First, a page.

Not long ago, as we shall remind them, the Hellenes were of the opinion,
which is still generally received among the barbarians, that the sight
of a naked man was ridiculous and improper; and when first the Cretans
and then the Lacedaemonians introduced the custom, the wits of that day
might equally have ridiculed the innovation. No doubt. But when
experience showed that to let all things be uncovered was far better
than to cover them up, and the ludicrous effect to the outward eye
vanished before the better principle which reason asserted, then the man
was perceived to be a fool who directs the shafts of his ridicule at any
other sight but that of folly and vice, or seriously inclines to weigh
the beautiful by any other standard but that of the good. loc 5803

That also, he said, is a reasonable proposition. But how will they know
who are fathers and daughters, and so on? They will never know. The way
will be this:-dating from the day of the hymeneal, the bridegroom who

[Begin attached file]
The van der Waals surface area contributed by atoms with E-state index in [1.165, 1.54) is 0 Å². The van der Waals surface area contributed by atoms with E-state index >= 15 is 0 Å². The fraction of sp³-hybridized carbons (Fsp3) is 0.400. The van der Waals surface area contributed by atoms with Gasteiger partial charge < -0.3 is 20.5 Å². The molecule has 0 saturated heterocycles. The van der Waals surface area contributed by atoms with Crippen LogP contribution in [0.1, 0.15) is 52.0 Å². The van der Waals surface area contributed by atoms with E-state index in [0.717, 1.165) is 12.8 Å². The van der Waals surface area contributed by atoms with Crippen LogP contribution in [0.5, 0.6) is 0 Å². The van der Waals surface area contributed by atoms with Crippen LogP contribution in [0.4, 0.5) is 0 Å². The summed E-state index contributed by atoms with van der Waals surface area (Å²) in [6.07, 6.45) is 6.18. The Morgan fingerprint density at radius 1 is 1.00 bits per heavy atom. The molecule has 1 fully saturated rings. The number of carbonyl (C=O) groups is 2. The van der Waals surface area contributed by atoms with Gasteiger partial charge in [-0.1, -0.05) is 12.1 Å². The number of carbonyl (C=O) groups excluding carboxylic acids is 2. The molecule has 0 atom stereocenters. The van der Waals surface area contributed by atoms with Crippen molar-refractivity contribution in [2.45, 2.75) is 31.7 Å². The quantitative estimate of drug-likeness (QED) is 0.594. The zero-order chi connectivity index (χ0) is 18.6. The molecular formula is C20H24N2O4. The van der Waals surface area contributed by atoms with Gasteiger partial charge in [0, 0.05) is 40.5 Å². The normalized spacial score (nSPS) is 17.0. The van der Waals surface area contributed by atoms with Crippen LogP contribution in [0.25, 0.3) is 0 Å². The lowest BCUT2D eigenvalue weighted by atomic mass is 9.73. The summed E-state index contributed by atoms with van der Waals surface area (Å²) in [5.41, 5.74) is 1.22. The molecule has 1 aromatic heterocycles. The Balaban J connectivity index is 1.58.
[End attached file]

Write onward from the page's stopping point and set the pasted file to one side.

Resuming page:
was then married will call all the male children who are born in the
seventh and tenth month afterwards his sons, and the female children his
daughters, and they will call him father, and he will call their
children his grandchildren, and they will call the elder generation
grandfathers and grandmothers. All who were begotten at the time when
their fathers and mothers came together will be called their brothers
and sisters, and these, as I was saying, will be forbidden to
inter-marry. loc 5969

Here Adeimantus interposed and said: To these statements, Socrates, no
one can offer a reply; but when you talk in this way, a strange feeling
passes over the minds of your hearers: They fancy that they are led
astray a little at each step in the argument, owing to their own want of
skill in asking and answering questions; these littles accumulate, and
at the end of the discussion they are found to have sustained a mighty